Allison Krache Giddens has been with Win-Tech, a veteran-owned small business and aerospace precision machine shop, for 15 years, recently buying the company from her mentor and Win-Tech’s Founder, Dennis Winslow. She and her business partner, John Hudson now serve as Co-Presidents, leading the 33-year old company through the pandemic.

She holds undergraduate degrees in psychology and criminal justice from the University of Georgia, a Masters in Conflict Management from Kennesaw State University, a Masters in Manufacturing from Georgia Institute of Technology, and a Certificate of Finance from the University of Georgia. She also holds certificates in Google Analytics, event planning, and Cybersecurity Risk Management from Harvard online. Allison founded the Georgia Chapter of Women in Manufacturing and currently serves as Treasurer. She serves on the Chattahoochee Technical College Foundation Board as its Secretary, the liveSAFE Resources Board of Directors as Resource Development Co-Chair, and on the Leadership Cobb Alumni Association Board as Membership Chair and is also a member of Cobb Executive Women. She is on the Board for the Cobb Chamber of Commerce’s Northwest Area Councils. Allison runs The Dave Krache Foundation, a non-profit that helps pay sports fees for local kids in need.

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Billy Taylor

Host

Billy Taylor is a Proven Business Excellence Practitioner and Leadership Guru with over 25 years leading operations for a Fortune 500 company, Goodyear. He is also the CEO of LinkedXL (Excellence), a Business Operating Systems Architecting Firm dedicated to implementing sustainable operating systems that drive sustainable results. Taylor’s achievements in the industry have made him a Next Generational Lean pacesetter with significant contributions.

An American business executive, Taylor has made a name for himself as an innovative and energetic industry professional with an indispensable passion for his craft of operational excellence. His journey started many years ago and has worked with renowned corporations such as The Goodyear Tire & Rubber Co. (GT) leading multi-site operations. With over 3 decades of service leading North America operations, he is experienced in a deeply rooted process driven approach in customer service, process integrity for sustainability.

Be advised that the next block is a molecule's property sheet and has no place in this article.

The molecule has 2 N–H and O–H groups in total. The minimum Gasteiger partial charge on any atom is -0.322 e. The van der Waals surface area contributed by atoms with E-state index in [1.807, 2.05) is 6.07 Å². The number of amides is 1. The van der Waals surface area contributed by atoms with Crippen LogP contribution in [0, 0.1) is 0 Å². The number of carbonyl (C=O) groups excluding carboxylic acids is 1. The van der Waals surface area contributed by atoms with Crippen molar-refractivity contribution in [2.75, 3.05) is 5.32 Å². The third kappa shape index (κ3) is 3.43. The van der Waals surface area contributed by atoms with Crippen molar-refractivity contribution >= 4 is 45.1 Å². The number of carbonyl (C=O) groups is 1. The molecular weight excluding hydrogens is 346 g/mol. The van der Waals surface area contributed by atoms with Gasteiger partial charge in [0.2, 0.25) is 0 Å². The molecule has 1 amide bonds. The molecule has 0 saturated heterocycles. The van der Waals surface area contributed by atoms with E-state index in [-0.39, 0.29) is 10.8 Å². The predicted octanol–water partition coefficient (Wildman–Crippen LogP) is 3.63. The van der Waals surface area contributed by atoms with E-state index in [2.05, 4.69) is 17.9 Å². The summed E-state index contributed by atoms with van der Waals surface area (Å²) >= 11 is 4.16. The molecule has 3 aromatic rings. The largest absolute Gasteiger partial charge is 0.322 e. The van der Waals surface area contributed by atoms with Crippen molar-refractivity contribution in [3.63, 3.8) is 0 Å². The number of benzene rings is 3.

A disciple of continuous improvement, Taylor’s love for people inspires commitment to helping others achieve their full potential. He is a dynamic speaker and hosts "The Winning Link," a popular podcast centered on business and leadership excellence with the #1 rated Supply Chain Now Network. As a leadership guru, Taylor has earned several invitations to universities, international conferences, global publications, and the U.S. Army to demonstrate how to achieve and sustain effective results through cultural acceptance and employee ownership. Leveraging the wisdom of his business acumen, strong influence as a speaker and podcaster Taylor is set to release "The Winning Link" book under McGraw Hill publishing in 2022. The book is a how-to manual to help readers understand the management of business interactions while teaching them how to Deine, Align, and Execute Winning in Business.

A servant leader, Taylor, was named by The National Diversity Council as one of the Top 100 Diversity Officers in the country in 2021. He features among Oklahoma's Most Admired CEOs and maintains key leadership roles with the Executive Advisory Board for The Shingo Institute "The Nobel Prize of Operations" and The Association of Manufacturing Excellence (AME); two world-leading organizations for operational excellence, business development, and cultural learning.  He is also an Independent Director for the M-D Building Products Board, a proud American manufacturer of quality products since 1920.

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Tandreia Bellamy

Host

Tandreia Bellamy retired as the Vice President of Industrial Engineering for UPS Supply Chain Solutions which included the Global Logistics, Global Freight Forwarding and UPS Freight business units. She was responsible for operations strategy and planning, asset management, forecasting, and technology tool development to optimize sustainable efficiency while driving world class service.

Tandreia held similar positions at the business unit level for Global Logistics and Global Freight forwarding. As the leader of the Global Logistics engineering function, she directed all industrial engineering activies related to distribution, service parts logistics (post-sales support), and mail innovations (low cost, light weight shipping partnership with the USPS). Between these roles Tandreia helped to establish the Advanced Technology Group which was formed to research and develop cutting edge solutions focused on reducing reliance on manual labor.